Trash Gathered at National Parks Reveals Need to Speed Plastic Phaseout
From July 1 to September 30 of this year, more than 500 citizen scientists recorded the litter they encountered at national parks and federal lands across the country as part of the Plastic-Free Parks TrashBlitz. Now, the results are in and they indicate that policy makers need to speed up their timeline for getting single-use plastic off of public lands.
“As a result of the nationwide Plastic-Free Parks TrashBlitz, we have solid data that shows single-use plastic items make up the majority of trash escaping the waste stream and ultimately harming the health of our people, wildlife, and waterways in our most cherished landscapes,” 5 Gyres Institute Policy Director Alison Waliszewski said in a statement emailed to EcoWatch. “We must take immediate action to reduce plastic pollution at its source — by eliminating the sale, distribution, and usage of all single-use disposable plastics and investing in reuse infrastructure and sustainable packaging choices.”
The Plastic Problem
The Plastic-Free Parks TrashBlitz was a project of 5 Gyres and both corporate and nonprofit partners including Oceana, Plastic Free July, Break Free From Plastic and Klean Kanteen. It saw 558 volunteers join 44 cleanups at both national parks and other public lands like urban parks and national monuments, according to the report released Tuesday. As the volunteers picked up litter, they also recorded what they found.
The results confirm that single-use plastic is a major problem at national parks, making up 81 percent of the 14,237 pieces of trash noted in the report. They also reveal that park visitors need to be more careful with their smokes and their snacks. Cigarette butts were the top item littered at nearly 4,000 found and 45 percent of the litter picked up was food packaging, with volunteers reporting 355 cups, 294 straws, 278 lids, 133 utensils and 91 plates.
The report also recorded items by type and brand. The top 10 most commonly tossed items were:
- Cigarette butts
- Plastic bottles
- Bottle caps
- Textiles like clothing and shoes
- Metal bottles and cans
The top 10 most commonly observed brands were:
- Nature Valley
- Crystal Geyser
The report also looked at 14,780 pounds of trash collected at the annual Yosemite Facelift cleanup event in Yosemite National Park. Based on a random sampling of the collected items, TrashBlitz volunteers found similar top offenders, with food wrappers, bottles, cigarette butts, bottle caps and textiles being the most common items cleared and Camel, Marlboro, Nature Valley, Parliament and Kirkland being the most littered brands.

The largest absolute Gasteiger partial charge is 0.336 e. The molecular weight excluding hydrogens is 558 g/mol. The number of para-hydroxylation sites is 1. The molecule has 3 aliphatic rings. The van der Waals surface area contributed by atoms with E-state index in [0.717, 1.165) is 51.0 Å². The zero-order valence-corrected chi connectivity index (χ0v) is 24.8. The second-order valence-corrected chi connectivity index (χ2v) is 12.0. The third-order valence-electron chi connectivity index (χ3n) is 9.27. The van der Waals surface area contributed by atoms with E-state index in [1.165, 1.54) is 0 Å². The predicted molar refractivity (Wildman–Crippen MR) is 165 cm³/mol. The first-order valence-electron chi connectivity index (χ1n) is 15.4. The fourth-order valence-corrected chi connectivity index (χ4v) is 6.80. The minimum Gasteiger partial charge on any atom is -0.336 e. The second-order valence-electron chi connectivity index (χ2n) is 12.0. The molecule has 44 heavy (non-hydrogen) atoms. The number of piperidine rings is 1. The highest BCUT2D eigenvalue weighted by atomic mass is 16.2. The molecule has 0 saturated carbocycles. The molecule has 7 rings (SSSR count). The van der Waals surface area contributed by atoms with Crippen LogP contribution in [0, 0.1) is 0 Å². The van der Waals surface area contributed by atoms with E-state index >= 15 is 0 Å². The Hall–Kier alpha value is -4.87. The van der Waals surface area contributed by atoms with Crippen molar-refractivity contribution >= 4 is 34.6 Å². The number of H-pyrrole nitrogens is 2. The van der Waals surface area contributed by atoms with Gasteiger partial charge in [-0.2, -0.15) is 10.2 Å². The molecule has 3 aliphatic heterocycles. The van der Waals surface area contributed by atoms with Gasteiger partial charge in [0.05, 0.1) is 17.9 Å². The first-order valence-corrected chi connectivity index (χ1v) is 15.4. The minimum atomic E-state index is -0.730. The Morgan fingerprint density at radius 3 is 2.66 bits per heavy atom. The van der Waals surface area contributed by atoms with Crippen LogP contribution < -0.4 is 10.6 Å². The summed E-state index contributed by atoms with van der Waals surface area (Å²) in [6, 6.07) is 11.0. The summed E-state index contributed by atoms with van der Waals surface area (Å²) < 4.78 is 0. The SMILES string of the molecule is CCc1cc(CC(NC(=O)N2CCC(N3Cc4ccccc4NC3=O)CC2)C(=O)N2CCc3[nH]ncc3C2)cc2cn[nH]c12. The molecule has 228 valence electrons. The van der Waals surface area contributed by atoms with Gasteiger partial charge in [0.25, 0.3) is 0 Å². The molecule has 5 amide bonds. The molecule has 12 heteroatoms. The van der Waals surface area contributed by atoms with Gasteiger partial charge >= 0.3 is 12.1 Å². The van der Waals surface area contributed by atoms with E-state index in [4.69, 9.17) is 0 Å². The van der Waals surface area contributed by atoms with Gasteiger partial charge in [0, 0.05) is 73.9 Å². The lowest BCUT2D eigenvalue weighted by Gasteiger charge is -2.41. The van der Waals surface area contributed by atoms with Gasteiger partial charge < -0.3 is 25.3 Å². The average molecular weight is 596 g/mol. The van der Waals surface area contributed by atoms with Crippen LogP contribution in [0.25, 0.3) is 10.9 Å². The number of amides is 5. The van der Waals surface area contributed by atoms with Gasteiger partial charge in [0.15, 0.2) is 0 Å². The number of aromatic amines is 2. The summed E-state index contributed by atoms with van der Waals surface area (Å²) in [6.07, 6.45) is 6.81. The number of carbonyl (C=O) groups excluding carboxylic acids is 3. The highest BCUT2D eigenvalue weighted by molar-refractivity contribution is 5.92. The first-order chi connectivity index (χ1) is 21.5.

The entire purpose of the TrashBlitz data collection was to inform national, local and individual decision making. This June, the Department of the Interior announced it would stop the buying, selling and distribution of single-use plastics on public lands by 2032. However, the organizations behind the report say the findings prove this is too slow.
“Citizen science has spoken: Plastic pollution is a problem in our national parks, and single-use plastic tops the charts of waste collected,” Oceana Campaign Director Christy Leavitt said in a statement provided to EcoWatch. “Our parks and wildlife can’t wait 10 years to reverse this pollution crisis — the Department of the Interior must phase out single-use plastics quickly so it can uphold its commitment to protect these special areas.”
The report authors also backed the Reducing Waste in National Parks Act, which would require the National Park System to create a service dedicated to lessening and, if necessary, banning single-use plastic products.
On a local level, the groups who participated in the TrashBlitz cleanups are also putting the data to use.
“We’re using TrashBlitz brand audit data from Kenilworth Park to advocate for policy measures and practices to reduce plastic and other beverage container litter being dumped in our neighborhoods, parks, and waterways in Washington, DC,” the DC chapter of the Sierra Club said in the report.
In addition, the report offered recommendations for things that parks themselves and park visitors could do to reduce waste.
- Make it easier to access water refill stations.
- Set up deposit return stations to encourage visitors to properly discard beverage bottles.
- Use reusable dishes and utensils at eateries.
- Not rely on bioplastics that often need special treatment to properly degrade.
- Properly discard cigarette butts, which are not biodegradable and can cause wildfires.
- Take all of their trash with them when they leave a park and dispose of it at home.
- Pack reusable items and avoid bringing single-use items.
- Remember many textiles and wipes contain plastic and not discard these items assuming they will biodegrade.